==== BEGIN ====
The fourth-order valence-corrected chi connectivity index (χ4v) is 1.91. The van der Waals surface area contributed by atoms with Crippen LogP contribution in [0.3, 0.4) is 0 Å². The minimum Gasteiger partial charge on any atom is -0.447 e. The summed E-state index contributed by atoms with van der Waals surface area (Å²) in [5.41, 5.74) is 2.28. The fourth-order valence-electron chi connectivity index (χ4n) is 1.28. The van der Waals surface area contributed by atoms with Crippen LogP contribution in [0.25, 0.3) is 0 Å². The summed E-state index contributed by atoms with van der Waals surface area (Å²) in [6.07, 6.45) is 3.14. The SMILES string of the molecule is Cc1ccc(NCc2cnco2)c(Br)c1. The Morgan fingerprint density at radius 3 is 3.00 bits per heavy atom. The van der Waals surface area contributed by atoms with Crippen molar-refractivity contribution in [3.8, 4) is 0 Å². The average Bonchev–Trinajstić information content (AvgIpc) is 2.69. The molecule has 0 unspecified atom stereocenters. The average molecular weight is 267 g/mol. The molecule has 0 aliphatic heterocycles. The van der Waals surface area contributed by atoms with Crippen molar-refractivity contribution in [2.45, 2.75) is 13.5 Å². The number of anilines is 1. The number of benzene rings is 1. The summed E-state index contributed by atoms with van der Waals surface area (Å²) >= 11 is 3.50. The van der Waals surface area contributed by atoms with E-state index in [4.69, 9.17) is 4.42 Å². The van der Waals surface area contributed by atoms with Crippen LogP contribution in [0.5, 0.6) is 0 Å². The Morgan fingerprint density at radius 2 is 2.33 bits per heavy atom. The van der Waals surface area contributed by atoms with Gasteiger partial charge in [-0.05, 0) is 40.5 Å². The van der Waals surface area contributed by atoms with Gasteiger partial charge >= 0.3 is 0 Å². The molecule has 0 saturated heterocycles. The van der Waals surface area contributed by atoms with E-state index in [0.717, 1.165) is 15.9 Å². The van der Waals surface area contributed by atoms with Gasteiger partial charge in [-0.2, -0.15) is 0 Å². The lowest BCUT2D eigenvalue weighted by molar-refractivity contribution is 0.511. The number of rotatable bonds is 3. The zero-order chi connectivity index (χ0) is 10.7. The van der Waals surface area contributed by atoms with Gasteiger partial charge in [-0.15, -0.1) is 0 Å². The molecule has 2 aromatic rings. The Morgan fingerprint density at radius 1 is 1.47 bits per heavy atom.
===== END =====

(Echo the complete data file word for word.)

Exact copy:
The fourth-order valence-corrected chi connectivity index (χ4v) is 1.91. The van der Waals surface area contributed by atoms with Crippen LogP contribution in [0.3, 0.4) is 0 Å². The minimum Gasteiger partial charge on any atom is -0.447 e. The summed E-state index contributed by atoms with van der Waals surface area (Å²) in [5.41, 5.74) is 2.28. The fourth-order valence-electron chi connectivity index (χ4n) is 1.28. The van der Waals surface area contributed by atoms with Crippen LogP contribution in [0.25, 0.3) is 0 Å². The summed E-state index contributed by atoms with van der Waals surface area (Å²) in [6.07, 6.45) is 3.14. The SMILES string of the molecule is Cc1ccc(NCc2cnco2)c(Br)c1. The Morgan fingerprint density at radius 3 is 3.00 bits per heavy atom. The van der Waals surface area contributed by atoms with Crippen molar-refractivity contribution in [3.8, 4) is 0 Å². The average Bonchev–Trinajstić information content (AvgIpc) is 2.69. The molecule has 0 unspecified atom stereocenters. The average molecular weight is 267 g/mol. The molecule has 0 aliphatic heterocycles. The van der Waals surface area contributed by atoms with Crippen molar-refractivity contribution in [2.45, 2.75) is 13.5 Å². The number of anilines is 1. The number of benzene rings is 1. The summed E-state index contributed by atoms with van der Waals surface area (Å²) >= 11 is 3.50. The van der Waals surface area contributed by atoms with E-state index in [4.69, 9.17) is 4.42 Å². The van der Waals surface area contributed by atoms with Crippen LogP contribution in [0.5, 0.6) is 0 Å². The Morgan fingerprint density at radius 2 is 2.33 bits per heavy atom. The van der Waals surface area contributed by atoms with Gasteiger partial charge in [-0.05, 0) is 40.5 Å². The van der Waals surface area contributed by atoms with Gasteiger partial charge >= 0.3 is 0 Å². The molecule has 0 saturated heterocycles. The van der Waals surface area contributed by atoms with E-state index in [0.717, 1.165) is 15.9 Å². The van der Waals surface area contributed by atoms with Gasteiger partial charge in [-0.2, -0.15) is 0 Å². The lowest BCUT2D eigenvalue weighted by molar-refractivity contribution is 0.511. The number of rotatable bonds is 3. The zero-order chi connectivity index (χ0) is 10.7. The van der Waals surface area contributed by atoms with Gasteiger partial charge in [-0.15, -0.1) is 0 Å². The molecule has 2 aromatic rings. The Morgan fingerprint density at radius 1 is 1.47 bits per heavy atom.